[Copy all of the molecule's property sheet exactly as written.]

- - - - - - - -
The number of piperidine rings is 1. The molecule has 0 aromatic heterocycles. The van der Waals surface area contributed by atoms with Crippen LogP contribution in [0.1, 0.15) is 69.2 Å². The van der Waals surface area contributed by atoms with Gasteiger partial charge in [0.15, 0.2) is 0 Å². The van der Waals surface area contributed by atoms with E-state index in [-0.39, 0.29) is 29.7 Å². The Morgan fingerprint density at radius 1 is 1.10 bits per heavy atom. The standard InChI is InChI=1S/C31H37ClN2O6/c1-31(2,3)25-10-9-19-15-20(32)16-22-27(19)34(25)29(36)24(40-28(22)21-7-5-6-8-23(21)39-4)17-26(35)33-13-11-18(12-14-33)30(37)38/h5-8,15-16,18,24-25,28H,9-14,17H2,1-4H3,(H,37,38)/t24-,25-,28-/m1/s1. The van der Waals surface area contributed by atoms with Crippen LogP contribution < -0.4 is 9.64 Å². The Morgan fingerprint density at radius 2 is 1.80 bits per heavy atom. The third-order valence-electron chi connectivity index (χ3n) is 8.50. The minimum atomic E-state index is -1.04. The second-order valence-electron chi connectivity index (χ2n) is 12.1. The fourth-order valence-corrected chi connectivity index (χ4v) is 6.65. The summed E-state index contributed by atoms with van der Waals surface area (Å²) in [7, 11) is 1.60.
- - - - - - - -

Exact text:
The number of piperidine rings is 1. The molecule has 0 aromatic heterocycles. The van der Waals surface area contributed by atoms with Crippen LogP contribution in [0.1, 0.15) is 69.2 Å². The van der Waals surface area contributed by atoms with Gasteiger partial charge in [0.15, 0.2) is 0 Å². The van der Waals surface area contributed by atoms with E-state index in [-0.39, 0.29) is 29.7 Å². The Morgan fingerprint density at radius 1 is 1.10 bits per heavy atom. The standard InChI is InChI=1S/C31H37ClN2O6/c1-31(2,3)25-10-9-19-15-20(32)16-22-27(19)34(25)29(36)24(40-28(22)21-7-5-6-8-23(21)39-4)17-26(35)33-13-11-18(12-14-33)30(37)38/h5-8,15-16,18,24-25,28H,9-14,17H2,1-4H3,(H,37,38)/t24-,25-,28-/m1/s1. The van der Waals surface area contributed by atoms with Crippen LogP contribution < -0.4 is 9.64 Å². The Morgan fingerprint density at radius 2 is 1.80 bits per heavy atom. The third-order valence-electron chi connectivity index (χ3n) is 8.50. The minimum atomic E-state index is -1.04. The second-order valence-electron chi connectivity index (χ2n) is 12.1. The fourth-order valence-corrected chi connectivity index (χ4v) is 6.65. The summed E-state index contributed by atoms with van der Waals surface area (Å²) in [7, 11) is 1.60.